OS virtualization technology leverages a single common OS and creates separate, isolated virtual environments on a single physical server to share hardware and software efficiently. The two available technologies differ in their maturity, but the optimal design includes an architecture that ensures that there's complete isolation and security between each virtualized server. The overall design intent of OS virtualization is to produce a more flexible, lower-overhead virtualization option that uses a single operating system and leverages the hardware support built into the OS. OS virtualization technology results in reduced server and application overhead, better density without redundant OSes, and lower total cost of ownership. The primary use of OS virtualization technology is to deploy production application and data on live servers, although in the correct circumstances it's also quite effective for development environments.

A Choice for Server Consolidation?
What are the primary reasons most IT organizations are considering server virtualization and consolidation projects?

The list is long, but the primary reasons include controlling server sprawl, reducing the total cost of ownership, and increasing manageability. The following are some of the key considerations when deciding between hardware and OS virtualization approaches.

Hardware Virtualization for Server Consolidation
Many organizations have deployed hardware virtualization projects and have seen some improvements in server sprawl, but in some cases not as much as originally hoped. This is due to the performance penalty; heavy I/O and production applications often don't perform well enough in a virtualized environment to be deployed.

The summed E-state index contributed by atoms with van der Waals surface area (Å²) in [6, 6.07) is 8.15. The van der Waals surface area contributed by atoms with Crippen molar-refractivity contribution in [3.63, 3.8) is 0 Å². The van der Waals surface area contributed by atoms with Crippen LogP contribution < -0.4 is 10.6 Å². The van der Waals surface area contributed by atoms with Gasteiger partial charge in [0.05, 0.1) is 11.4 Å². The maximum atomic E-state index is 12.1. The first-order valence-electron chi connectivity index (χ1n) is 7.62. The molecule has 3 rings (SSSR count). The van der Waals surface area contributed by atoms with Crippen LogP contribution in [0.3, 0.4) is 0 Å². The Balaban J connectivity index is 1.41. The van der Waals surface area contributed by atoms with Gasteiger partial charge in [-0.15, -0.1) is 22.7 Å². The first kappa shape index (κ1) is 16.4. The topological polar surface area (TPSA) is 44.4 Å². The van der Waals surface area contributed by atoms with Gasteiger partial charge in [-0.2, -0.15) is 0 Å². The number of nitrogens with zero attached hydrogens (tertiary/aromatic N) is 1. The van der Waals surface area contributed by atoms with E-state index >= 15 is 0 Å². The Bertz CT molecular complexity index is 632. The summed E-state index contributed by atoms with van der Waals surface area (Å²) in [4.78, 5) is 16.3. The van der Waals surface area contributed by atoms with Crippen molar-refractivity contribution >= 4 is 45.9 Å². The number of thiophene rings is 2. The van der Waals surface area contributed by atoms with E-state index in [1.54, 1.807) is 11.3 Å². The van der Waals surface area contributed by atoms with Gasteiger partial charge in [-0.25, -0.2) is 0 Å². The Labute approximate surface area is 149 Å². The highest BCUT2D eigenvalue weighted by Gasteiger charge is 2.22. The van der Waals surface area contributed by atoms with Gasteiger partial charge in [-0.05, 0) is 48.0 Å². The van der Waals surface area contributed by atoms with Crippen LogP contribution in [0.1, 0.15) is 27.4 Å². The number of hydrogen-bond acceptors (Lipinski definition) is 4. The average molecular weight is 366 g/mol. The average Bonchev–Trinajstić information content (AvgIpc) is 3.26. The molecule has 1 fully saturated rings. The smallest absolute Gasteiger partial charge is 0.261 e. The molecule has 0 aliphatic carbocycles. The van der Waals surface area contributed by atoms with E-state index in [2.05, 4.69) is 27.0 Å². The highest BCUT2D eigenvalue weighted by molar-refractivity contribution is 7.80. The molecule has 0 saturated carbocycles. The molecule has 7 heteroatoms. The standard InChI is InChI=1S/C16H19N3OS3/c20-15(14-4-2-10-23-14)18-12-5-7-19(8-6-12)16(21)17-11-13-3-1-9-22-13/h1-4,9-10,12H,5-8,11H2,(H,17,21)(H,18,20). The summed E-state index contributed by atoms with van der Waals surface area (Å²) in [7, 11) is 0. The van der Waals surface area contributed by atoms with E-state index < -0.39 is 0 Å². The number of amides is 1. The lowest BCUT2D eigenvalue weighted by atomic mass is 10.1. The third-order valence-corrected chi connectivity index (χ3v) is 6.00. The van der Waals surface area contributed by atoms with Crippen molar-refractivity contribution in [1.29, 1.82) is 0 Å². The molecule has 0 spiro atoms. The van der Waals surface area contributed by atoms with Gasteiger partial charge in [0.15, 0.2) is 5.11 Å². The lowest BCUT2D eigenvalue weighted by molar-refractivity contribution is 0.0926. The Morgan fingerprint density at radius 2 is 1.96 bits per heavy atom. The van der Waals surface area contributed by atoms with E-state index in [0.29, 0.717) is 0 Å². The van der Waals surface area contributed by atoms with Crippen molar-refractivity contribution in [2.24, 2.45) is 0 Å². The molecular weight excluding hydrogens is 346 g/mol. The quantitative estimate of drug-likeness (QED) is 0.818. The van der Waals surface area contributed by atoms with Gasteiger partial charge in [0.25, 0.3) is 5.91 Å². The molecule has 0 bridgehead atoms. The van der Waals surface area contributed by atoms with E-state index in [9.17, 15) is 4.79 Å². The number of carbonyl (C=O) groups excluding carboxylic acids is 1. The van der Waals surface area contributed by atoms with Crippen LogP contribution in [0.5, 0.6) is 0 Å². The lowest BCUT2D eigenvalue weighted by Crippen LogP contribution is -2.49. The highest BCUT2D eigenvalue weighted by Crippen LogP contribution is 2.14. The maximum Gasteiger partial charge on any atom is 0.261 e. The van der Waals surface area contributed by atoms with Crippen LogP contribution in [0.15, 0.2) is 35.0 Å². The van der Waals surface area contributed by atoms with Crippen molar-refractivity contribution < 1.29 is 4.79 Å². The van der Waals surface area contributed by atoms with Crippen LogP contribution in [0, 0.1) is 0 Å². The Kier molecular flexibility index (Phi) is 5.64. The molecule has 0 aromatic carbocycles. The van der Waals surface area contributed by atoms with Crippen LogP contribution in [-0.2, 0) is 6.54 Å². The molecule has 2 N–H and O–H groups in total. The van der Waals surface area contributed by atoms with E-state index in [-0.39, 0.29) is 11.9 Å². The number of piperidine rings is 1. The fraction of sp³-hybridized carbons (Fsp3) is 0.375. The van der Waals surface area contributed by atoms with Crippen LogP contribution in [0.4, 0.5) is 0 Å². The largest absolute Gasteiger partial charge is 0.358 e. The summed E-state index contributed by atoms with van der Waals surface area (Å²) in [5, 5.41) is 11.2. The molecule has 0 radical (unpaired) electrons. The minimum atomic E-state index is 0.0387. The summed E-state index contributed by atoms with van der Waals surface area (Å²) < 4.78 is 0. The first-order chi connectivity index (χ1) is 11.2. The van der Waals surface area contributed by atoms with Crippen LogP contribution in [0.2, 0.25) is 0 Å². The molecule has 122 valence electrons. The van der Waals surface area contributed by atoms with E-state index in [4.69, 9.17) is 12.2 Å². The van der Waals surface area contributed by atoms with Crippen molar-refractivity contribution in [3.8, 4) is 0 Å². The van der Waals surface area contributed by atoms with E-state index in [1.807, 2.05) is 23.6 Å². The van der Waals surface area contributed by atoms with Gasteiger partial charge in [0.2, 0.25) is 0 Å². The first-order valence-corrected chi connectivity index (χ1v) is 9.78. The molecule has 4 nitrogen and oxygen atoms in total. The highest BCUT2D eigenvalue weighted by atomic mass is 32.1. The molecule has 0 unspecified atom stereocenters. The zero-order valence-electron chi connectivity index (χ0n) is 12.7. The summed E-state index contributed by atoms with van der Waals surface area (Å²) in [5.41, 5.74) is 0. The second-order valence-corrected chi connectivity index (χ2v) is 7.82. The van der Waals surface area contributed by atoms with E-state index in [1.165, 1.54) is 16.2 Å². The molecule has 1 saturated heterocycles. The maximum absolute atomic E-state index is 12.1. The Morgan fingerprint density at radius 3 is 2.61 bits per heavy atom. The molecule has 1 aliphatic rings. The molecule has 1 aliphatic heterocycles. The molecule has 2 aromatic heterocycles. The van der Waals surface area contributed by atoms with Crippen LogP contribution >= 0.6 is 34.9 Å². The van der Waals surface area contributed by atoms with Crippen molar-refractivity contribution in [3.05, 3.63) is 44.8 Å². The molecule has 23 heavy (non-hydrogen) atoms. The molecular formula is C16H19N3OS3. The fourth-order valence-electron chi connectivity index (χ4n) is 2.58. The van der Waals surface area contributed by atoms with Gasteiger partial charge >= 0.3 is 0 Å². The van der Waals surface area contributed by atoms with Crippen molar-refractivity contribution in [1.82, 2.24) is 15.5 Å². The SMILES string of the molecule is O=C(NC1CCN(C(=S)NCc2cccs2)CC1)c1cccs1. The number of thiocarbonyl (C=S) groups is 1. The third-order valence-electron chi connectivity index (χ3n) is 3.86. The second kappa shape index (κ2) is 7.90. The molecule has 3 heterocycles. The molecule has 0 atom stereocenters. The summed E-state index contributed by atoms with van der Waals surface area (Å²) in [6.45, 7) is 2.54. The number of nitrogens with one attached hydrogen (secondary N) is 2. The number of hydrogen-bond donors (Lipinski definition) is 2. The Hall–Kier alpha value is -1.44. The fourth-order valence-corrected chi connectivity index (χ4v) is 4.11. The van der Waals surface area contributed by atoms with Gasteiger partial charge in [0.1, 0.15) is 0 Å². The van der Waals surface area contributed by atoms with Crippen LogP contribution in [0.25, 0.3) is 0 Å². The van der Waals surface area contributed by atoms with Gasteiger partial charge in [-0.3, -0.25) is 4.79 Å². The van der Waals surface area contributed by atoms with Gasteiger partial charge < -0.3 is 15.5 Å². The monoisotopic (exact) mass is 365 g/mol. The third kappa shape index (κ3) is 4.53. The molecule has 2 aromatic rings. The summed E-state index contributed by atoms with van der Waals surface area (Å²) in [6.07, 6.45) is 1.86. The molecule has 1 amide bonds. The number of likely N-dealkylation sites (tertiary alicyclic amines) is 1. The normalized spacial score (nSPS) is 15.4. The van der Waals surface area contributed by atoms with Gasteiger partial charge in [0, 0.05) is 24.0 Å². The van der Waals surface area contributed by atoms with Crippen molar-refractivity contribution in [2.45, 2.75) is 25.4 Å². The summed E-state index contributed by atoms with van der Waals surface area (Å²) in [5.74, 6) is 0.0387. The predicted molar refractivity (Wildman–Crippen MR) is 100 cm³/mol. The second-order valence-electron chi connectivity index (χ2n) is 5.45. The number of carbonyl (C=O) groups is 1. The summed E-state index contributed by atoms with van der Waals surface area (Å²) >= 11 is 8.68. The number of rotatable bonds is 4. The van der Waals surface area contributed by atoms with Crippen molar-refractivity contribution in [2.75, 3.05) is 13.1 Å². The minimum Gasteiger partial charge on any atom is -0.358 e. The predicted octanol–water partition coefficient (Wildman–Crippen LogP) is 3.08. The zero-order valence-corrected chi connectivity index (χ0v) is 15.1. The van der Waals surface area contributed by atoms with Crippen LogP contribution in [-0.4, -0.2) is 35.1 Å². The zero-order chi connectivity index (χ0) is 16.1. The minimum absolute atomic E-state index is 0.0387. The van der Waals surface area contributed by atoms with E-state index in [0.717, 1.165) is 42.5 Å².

The total cost of ownership varies tremendously between the different hardware virtualization options. Not all hardware virtualization solutions are the same; the better-performing solutions with more management tool capabilities have a much higher price-premium than the entry-level solutions. The higher-priced solutions will offer better performance and higher virtualized server density, while the lower-cost solutions enable a bare amount of virtualization capabilities with a more severe performance tax. Initially, some organizations thought they might yield some savings in software, but the hardware virtualization architecture only yields savings in hardware by better utilizing server resources.

Finally, hardware virtualization has increased some server infrastructure manageability with its toolsets. Provisioning and centralized server management are areas of obvious improvement. The areas that haven't seen much improvement are the day-to-day management tasks associated with servers: upgrades, updates, and backups. Because each virtualized server is a complete and isolated server, the administrator still must manage each virtualized server as though it were a separate physical server. While the management toolsets can be helpful, they can't overcome the architectural management limitations.

OS Virtualization for Server Consolidation
The first consideration for server consolidation is addressing server sprawl. OS virtualization can potentially use a single operating system per server, while some technologies allow for multiple variations of operating systems. OS virtualization provides the leanest software overhead. Due to the efficient architecture, it has the best potential for virtualized server density and therefore the fewest total physical servers. OS virtualization installations can support virtualized servers a magnitude greater than a typical hardware virtualization deployment.